forced to do cutbacks and layoffs, blew through its snow removal budget during the first big snow in December. And we've had two since.
VDOT has promised to keep up their round-the-clock snow removals efforts despite the lack of funds, and the Governor has promised to use some emergency funds to cover the cost.
Now here's the thing. Our newly elected governor continually promised no new taxes and to actively cut existing taxes (despite a budgetary shortfall of 1.35 billion dollars). It was an appealing stance for the electorate, the most outspoken of which wanted the government out of their wallets!
OK, but in our own lives, there comes a point where -- if we can't afford it -- we stop doing it. The fiscally responsible thing for VDOT to do would be to simply stop operations when the money ran out.
Not a popular option. So how about the second most fiscally responsible thing to do, which would be to ask the population of the Commonwealth to pony up the money needed to keep the streets clear?
A back of the envelope calculation indicates that the added expense (25 million dollars) divided among the citizenry (7.7 million) means each person should kick in $3.24. Let's be even fairer and limit it to the Commonwealth's 5 million licensed drivers -- the primary users of said cleared roads. That would be about $5.00. Still not a budget-busting figure for many.
Now there are many other public services in the same position as VDOT -- and if we divvy up everyone's shortfall into the number of citizens, the bill starts getting into serious numbers -- sort of. Our 1.35 billion-dollar shortfall could be covered with $175 from every citizen of the state, or about $14.00 a month.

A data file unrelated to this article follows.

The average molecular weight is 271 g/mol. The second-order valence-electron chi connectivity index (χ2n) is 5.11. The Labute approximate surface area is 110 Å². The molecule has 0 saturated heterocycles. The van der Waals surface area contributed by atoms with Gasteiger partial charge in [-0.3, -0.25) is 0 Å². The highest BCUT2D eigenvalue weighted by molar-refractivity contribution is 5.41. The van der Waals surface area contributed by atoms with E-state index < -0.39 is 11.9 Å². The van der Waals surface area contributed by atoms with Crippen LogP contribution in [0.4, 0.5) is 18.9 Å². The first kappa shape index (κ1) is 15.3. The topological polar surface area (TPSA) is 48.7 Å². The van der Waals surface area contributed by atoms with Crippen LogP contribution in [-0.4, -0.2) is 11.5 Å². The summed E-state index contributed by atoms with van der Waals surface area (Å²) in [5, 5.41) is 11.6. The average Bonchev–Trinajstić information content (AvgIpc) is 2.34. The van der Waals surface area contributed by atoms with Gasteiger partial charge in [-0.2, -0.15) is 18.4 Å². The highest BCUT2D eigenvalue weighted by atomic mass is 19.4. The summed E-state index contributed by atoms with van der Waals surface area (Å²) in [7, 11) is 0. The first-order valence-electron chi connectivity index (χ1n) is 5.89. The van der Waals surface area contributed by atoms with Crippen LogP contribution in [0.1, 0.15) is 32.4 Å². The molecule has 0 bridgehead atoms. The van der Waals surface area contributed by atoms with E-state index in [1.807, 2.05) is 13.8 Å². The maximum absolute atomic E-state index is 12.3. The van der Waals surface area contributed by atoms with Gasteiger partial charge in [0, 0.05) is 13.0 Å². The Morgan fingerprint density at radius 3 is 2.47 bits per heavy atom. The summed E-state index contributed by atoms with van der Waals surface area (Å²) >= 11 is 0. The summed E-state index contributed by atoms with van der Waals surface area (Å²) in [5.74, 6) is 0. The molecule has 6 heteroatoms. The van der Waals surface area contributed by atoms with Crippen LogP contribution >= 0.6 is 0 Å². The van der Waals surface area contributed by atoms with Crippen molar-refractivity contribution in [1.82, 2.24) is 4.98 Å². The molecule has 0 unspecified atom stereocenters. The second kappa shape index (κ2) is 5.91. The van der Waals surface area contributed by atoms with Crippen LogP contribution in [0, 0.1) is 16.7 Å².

And that's really my point. It seems the current political discussion are all about eliminating taxes and cutting taxes. But that doesn't recognize the reality -- taxes collectively pay for the services that benefit the community and fund them far beyond the level any individual could afford.
I can't think of many people who could get their street plowed for $5.00 if they had to hire someone -- but $5.00 times 7.7 million people gets all the roads in the state cleared.
So how about we move the discussion away from how to eliminate taxes -- which gives us even less resources for the services we need -- and instead focus on what should services we should be funding?
Would I be willing to pay an extra $5.00 to ensure the roads stayed plowed? You bet.
How about adequately funded schools, or emergency services? Would I be willing to pay a little extra for them? How much is a properly staffed police force worth, or social services?
Something to think about as the snowplows rumble past, moving mountains of white aside, operating in the red partially because we demanded they do their part while we refuse to do ours.